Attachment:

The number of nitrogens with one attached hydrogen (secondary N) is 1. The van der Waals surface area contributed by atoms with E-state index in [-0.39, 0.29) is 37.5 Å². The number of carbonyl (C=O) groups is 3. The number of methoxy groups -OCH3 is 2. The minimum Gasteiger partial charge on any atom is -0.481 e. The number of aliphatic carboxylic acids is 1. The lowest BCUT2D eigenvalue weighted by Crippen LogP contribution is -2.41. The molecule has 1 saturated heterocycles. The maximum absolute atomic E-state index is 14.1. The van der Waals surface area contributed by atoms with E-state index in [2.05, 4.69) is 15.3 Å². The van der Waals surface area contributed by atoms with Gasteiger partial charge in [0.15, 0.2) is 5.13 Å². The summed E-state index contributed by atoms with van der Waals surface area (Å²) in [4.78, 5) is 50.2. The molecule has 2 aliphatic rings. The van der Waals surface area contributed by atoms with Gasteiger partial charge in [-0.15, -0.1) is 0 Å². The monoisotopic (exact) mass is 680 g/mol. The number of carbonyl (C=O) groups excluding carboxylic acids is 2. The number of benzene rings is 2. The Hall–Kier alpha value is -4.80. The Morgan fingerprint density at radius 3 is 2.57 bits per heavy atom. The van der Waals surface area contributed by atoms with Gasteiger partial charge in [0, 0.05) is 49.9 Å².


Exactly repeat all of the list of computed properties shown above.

The number of nitrogens with one attached hydrogen (secondary N) is 1. The van der Waals surface area contributed by atoms with E-state index in [-0.39, 0.29) is 37.5 Å². The number of carbonyl (C=O) groups is 3. The number of methoxy groups -OCH3 is 2. The minimum Gasteiger partial charge on any atom is -0.481 e. The number of aliphatic carboxylic acids is 1. The lowest BCUT2D eigenvalue weighted by Crippen LogP contribution is -2.41. The molecule has 1 saturated heterocycles. The maximum absolute atomic E-state index is 14.1. The van der Waals surface area contributed by atoms with E-state index in [2.05, 4.69) is 15.3 Å². The van der Waals surface area contributed by atoms with Gasteiger partial charge in [0.15, 0.2) is 5.13 Å². The summed E-state index contributed by atoms with van der Waals surface area (Å²) in [4.78, 5) is 50.2. The molecule has 2 aliphatic rings. The van der Waals surface area contributed by atoms with Gasteiger partial charge in [-0.15, -0.1) is 0 Å². The monoisotopic (exact) mass is 680 g/mol. The number of carbonyl (C=O) groups excluding carboxylic acids is 2. The number of benzene rings is 2. The Hall–Kier alpha value is -4.80. The Morgan fingerprint density at radius 3 is 2.57 bits per heavy atom. The van der Waals surface area contributed by atoms with Gasteiger partial charge in [0, 0.05) is 49.9 Å².